Tuesday, October 16, 2007

Welcome to Library Literacy Connections!

The focus of this blog is discussion and promotion of books, reading, libraries and their integral connection to adult literacy programs. Specifically, I hope to:

  • suggest kinds of books and specific titles that can be used in adult literacy classrooms and tutoring sessions

  • offer ideas for lessons using the books suggested

  • share stories and suggestions from other librarians and teachers using library books in their classrooms

  • discuss issues of importance to libraries, librarians, and the adult literacy community

  • provide links to other blogs and sites of interest

Hundreds of libraries across the country offer support to adult literacy programs. Many offer tutoring space and provide collections of materials published specifically for the adult basic literacy (ABE) and ESOL audience. Some libraries have gone further, including an adult literacy program as one of their basic services.

But libraries offer so much more than space for classes, tutoring, and special collections. Indeed, libraries are essential to the ultimate aim of all literacy programs: the creation of a literate, thoughtful, and well informed public.

Libraries remain “the people’s university,” especially for adult literacy students. Where else can basic literacy students find the books and materials that will enable them to catch up on all they couldn’t learn in school because of their lack of reading ability? Where else will newcomers to our country find materials to help them practice their new language in ways that engage the level of intelligence they have in their native one? Where else will all literacy students find a community institution free and open to all, asking no questions about income, education, experience, or country of origin. Where else will students find access to computers, to the Internet, and to the world of commerce and ideas that might otherwise seem beyond their reach? And where better to progress from learning to read to reading to learn.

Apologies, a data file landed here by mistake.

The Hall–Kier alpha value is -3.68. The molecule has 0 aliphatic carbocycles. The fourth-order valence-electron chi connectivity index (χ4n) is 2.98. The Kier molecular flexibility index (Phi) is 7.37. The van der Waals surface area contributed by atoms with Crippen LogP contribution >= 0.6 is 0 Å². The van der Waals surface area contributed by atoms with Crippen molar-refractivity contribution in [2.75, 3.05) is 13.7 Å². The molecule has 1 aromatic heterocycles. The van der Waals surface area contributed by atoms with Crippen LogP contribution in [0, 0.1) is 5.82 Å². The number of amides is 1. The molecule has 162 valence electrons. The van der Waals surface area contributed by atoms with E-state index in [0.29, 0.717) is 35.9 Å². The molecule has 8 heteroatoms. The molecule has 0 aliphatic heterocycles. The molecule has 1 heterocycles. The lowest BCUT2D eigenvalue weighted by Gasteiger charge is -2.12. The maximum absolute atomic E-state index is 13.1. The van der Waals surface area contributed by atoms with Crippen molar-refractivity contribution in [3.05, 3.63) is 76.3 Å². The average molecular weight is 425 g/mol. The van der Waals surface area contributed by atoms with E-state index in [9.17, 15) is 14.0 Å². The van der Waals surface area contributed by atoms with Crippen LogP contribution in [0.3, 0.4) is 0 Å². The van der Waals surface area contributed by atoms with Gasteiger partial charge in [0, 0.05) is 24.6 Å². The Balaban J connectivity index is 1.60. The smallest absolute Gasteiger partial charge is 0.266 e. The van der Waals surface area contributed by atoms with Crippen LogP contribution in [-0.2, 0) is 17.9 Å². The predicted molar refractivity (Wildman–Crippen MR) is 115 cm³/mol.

What does the library offer ABLE or ESOL students beyond collections of materials written specifically for those populations? Consider a few examples:

  • Art and photography books that can inspire language experience stories, vocabulary lessons, recollections of times past or expressions of present emotions.

  • Poetry that tells stories, describes events, or evokes feelings in language that is simple and direct, but never simplistic, language that gives words to ideas and feelings we recognize but cannot articulate.

  • Non-fiction books from the children’s section that explain their subjects in clear, direct, and informative language, accompanied by photos and other graphic elements, but never identifying an audience of children.

  • Picture books appealing to readers of all ages, telling stories of an author’s childhood or introducing readers to important historical figures and events.

These are some of the books we will be talking about on Library Literacy Connections. I have lots of books I would like to talk about. I hope to learn about others from you.

A word about terminology. Within the adult literacy community, there are two distinct groups of learners. Programs that teach native speakers of English who are working to improve their reading skills are called by various names, including ABE (Adult Basic Education), ABLE (Adult Basic Literacy Education) and simply BL (Basic Literacy). Programs that teach English to speakers of other languages are generally called ESOL (English for speakers of Other Languages). These two student groups are distinct, and yet, they have much in common. They are both, after all, learning language skills, and whether those skills are learned in a native language or an acquired one, the goal is the same: to be able to read, write, think, and communicate at ever-higher levels of language. Come to think of it, it is a goal that everyone reading this blog shares. So while some of the books and ideas I will present may be more useful with either ABLE or ESOL students, many will be applicable to both, and when I use the term “adult literacy student,” I’m really talking about all students working to improve their language skills.

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